Police Chief Landy Black A Finalist For Fairfield Position

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landy_blackThe Vanguard has learned through numerous sources that Davis Police Chief, Landy Black, since 2007, is a finalist for the Chief position at the Fairfield Police Department.

Chief Black acknowledged that in part this was due to financial considerations, but also the opportunity for professional advancement.  The city is in the process of considering whether to increase the Chief’s compensation in order to insure a continuation of his services.

Chief Black told the Vanguard that several months ago he was invited by the Fairfield City Manager to consider applying to become the new Police Chief in Fairfield.  This invitation followed a lengthy but periodic discussion following the expiration of his contract with the city of Davis at the end of June 2008.

“While there have been periodic discussions resembling contract negotiations during the nearly two years since the contract ended, no real progress had been made,” he said in a statement to the Vanguard. “Additionally, with the economy causing great concern with so many folks regarding the City of Davis budget–long-term and structurally–and the notable attention regarding employee compensation, I became concerned that a mutually satisfactory agreement might not be reached.”

He also expressed great love and appreciation for the city of Davis, the community, and his department.

“I truly love it here in Davis,” he wrote.  “I like the community–quirky as it sometimes appears to be–and find its challenges to be fulfilling and rewarding to tackle. This community has welcomed and encouraged me and has helped make me and the Davis Police Department successful and constantly improving in so many ways.”

He continued, “I could not find a greater group of people to work with than my fellow Police Department members. It really feels like family so often. They have helped and encouraged me and seem truly open and appreciative of what I have tried to bring to the professional policing equation in Davis.”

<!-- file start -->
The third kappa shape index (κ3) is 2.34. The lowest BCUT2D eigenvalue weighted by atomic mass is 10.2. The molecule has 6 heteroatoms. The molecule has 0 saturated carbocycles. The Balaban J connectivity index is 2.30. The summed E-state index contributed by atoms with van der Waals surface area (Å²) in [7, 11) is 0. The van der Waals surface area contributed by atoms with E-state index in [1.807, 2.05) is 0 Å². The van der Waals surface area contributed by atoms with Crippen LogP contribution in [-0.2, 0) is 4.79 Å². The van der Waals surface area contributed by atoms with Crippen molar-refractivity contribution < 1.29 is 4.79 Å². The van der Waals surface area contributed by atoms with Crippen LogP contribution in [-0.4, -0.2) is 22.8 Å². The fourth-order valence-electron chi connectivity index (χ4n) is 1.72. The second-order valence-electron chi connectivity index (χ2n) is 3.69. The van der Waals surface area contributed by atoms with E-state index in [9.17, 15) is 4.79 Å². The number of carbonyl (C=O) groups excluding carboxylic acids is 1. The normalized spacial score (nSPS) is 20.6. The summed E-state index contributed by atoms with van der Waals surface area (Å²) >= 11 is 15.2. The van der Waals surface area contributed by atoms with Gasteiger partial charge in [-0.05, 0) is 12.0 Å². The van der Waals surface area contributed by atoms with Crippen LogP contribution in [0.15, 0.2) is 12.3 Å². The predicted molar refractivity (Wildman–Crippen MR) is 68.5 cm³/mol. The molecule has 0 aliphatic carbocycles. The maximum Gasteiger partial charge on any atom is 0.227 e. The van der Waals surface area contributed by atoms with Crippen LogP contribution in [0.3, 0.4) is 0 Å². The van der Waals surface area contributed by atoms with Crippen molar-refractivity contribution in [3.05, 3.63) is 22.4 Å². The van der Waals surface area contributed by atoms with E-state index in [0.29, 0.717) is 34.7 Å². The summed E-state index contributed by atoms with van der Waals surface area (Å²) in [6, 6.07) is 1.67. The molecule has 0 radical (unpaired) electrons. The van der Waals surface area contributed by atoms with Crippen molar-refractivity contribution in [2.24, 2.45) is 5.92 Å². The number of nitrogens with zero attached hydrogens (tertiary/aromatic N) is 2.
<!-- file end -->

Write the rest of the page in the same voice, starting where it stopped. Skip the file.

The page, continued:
His fellow officers have been informed of this process and have provided him with support and encouragement to remain in Davis.  “I am truly humbled by the respect and affection that has been communicated to me during this troubling time,” he said.

The move puts the city in a tough spot as it attempts to ask rank and file city employees to take concessions and temporary pay cuts.  At the same time, Chief Landy Black has brought great stability to a department that upon his arrival was racked by controversy and difficulties with several different aspects of the communities.

When Chief Jim Hyde bolted for Antioch, the trust between the department and segments of the community was frayed at best.  There were frequent complaints lodged not only regarding racial profiling, but a whole host of other management problems.

The Vanguard has learned for instance that the last three years under Chief Hyde, the city’s risk management insurance pool, YCPARMIA, paid out over $1.4 million in claims from anything ranging from use of force complaints to $400,000 for a collision involving a police car.  In the three years under Chief Black that number is $90,000.  The Vanguard is in the process of trying to obtain those records, but in a general sense, recognizes that a good chief not only makes good public relations sense but also good fiscal sense.

While complaints of racial profiling have persisted, the entire Davis Police Department appears to be run better from top to bottom.  Meanwhile, in Antioch, Chief Hyde is now involved in a federal lawsuit involving discrimination against Section 8 housing residents while last year he fired shots back at the city of Davis, likening its officers to the cable parody, Reno 9-11.

Chief Black has worked hard to repair fractures between the department and portions of the community, and it would be a great tragedy for the city if he were to leave.

Nevertheless, the timing of this could not be worse for the city that is still in negotiations with the Davis Police Officer’s Association and the Department heads trying to trim an immediate budget deficit and deal with long range fiscal matters such as retirement pensions and health care.

He said at this point, he hopes to reach an agreement to remain in Davis.  “During the past week or so, the indications are good. I am encouraged and hopeful,” he told the Vanguard.”